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Citigroup Warns of Coming Losses in U.S. Stock Market

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EDITOR NOTE: Citigroup is the latest financial institution to warn investors about significant losses in the stock market in the near future. “Our panic/euphoria model remains very elevated and is warning of coming losses,” the bank’s analysts say. These experts admitted that losses of 10% or more for the market “seems quite reasonable.” While the Fed still won’t admit that massive inflation is on the way and it will burst the record-high stock market bubble, financial experts are starting to sound the alarm bells. These warnings could become even more dire on September 30 if the IMF devalues the U.S. dollar when they revalue the global SDR basket. These signs of impending financial disaster are just a few reasons so many people are rushing to buy non-CUSIP gold and silver.

A U.S. stock-market pullback of 10% “seems quite reasonable” and any catalyst for weakness should be closely watched as valuations are no longer attractive amid a long stretch of “discomforting sentiment signals,” according to Citigroup analysts.

“Our panic/euphoria model remains very elevated and is warning of coming losses,” the analysts said in a Citi research note after markets closed Wednesday. “This is the longest period of ebullient readings without a market correction since 1999/2000 and we anticipate that something will give.”


CITI RESEARCH NOTE ON U.S. STRATEGY


The U.S. stock market has seen an unusual number of new all-time highs this year.

“The Street is too complacent,” the Citi analysts warned. “Intriguingly, we find our conversations with clients to have a qualitative element of not worrying about higher taxes,” or the Federal Reserve tapering its bond purchases, or inflation — despite a June survey finding that more than half thought inflation could prove “sticky” in lasting as long as 12 months.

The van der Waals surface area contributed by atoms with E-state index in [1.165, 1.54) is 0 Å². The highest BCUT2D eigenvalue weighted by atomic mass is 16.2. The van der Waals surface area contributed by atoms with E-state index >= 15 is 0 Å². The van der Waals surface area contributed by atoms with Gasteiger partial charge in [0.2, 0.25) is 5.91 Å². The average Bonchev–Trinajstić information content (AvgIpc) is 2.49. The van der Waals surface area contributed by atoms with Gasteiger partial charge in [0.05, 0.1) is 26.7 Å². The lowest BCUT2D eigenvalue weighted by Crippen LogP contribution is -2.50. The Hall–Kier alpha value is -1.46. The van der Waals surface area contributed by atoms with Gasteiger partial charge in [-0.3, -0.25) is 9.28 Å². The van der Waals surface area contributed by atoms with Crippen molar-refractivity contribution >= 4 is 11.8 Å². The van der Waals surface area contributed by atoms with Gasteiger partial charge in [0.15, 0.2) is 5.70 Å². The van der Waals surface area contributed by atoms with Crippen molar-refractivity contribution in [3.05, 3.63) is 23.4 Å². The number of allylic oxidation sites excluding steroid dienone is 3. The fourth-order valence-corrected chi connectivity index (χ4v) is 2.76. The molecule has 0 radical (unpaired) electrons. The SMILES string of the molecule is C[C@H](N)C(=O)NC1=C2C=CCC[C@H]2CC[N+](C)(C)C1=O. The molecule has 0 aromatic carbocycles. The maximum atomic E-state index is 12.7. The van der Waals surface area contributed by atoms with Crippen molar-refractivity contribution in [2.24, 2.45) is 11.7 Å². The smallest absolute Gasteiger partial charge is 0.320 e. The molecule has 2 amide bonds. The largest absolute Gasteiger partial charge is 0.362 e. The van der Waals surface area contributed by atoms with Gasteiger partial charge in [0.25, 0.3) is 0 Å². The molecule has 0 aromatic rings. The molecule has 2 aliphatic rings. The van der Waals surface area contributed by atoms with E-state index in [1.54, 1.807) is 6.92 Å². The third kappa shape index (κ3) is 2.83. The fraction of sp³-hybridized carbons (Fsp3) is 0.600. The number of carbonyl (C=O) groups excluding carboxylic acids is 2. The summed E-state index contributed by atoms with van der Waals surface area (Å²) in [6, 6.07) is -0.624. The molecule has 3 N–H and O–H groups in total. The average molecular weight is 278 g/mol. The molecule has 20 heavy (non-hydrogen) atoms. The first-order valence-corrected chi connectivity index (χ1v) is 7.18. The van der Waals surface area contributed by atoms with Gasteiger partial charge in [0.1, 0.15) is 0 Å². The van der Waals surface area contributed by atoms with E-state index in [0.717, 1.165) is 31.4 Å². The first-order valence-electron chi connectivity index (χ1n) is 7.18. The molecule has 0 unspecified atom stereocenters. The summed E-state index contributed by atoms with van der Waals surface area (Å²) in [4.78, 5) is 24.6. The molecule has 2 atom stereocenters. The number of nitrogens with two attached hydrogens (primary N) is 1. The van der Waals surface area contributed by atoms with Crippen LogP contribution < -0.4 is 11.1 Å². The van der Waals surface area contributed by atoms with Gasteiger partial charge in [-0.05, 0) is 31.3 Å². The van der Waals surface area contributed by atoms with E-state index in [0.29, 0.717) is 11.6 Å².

In a note this week, Darrell Cronk, chief investment officer of Wells Fargo & Co.’s wealth and investment management division, put inflation at the top of his list of 10 market risks while noting the S&P 500 index has soared in the pandemic without a pullback of at least 5% since last October.

U.S. stocks were mixed in early afternoon trading Thursday. Major benchmarks had closed lower the day before as investors reacted in part to the release Wednesday afternoon of the Fed’s policy meeting minutes, which showed most of its top officials considered it appropriate to begin slowing its pace of monthly bond purchases later this year.  

But some Wall Street analysts already had been anticipating that tapering could begin as soon as this year, and Cronk said in his note that “it is time to begin removing emergency monetary policy.”

The S&P 500 index SPX, +0.81% was up 0.3% early afternoon Thursday, while the Dow Jones Industrial Average DJIA, +0.65% was down less than 0.1% and the Nasdaq Composite COMP, +1.19% was trading 0.5% higher, according to FactSet data show, at last check. 

Citi’s “panic/euphoria model” has signaled “overly bullish investors” for many months, the bank’s analysts said. “A pullback may be imminent especially as earnings growth slows.”  

Companies’ earnings reports for the second quarter have largely been strong, with many investors pointing to the results as an example of peak growth in the economic rebound from the Covid-19 crisis of 2020. 

Meanwhile, Goldman Sachs Group economists have lowered their forecast for third-quarter U.S. growth to 5.5% from 9%, citing the larger-than-expected impact of the delta variant of the coronavirus on the economic expansion and inflation. 

Citi’s economic surprise index has “slumped” for major economies, according to the bank’s research report. “The delta variant may be the cause of the recent declines alongside supply chain disruptions, but it is bothersome and could translate into earnings issues down the line,” the Citi analysts wrote in the note.

“We can discern some clouds on the horizon,” they said.

Original post from Market Watch

All articles are provided as a third party analysis and do not necessarily reflect the explicit views of GSI Exchange and should not be construed as financial advice.

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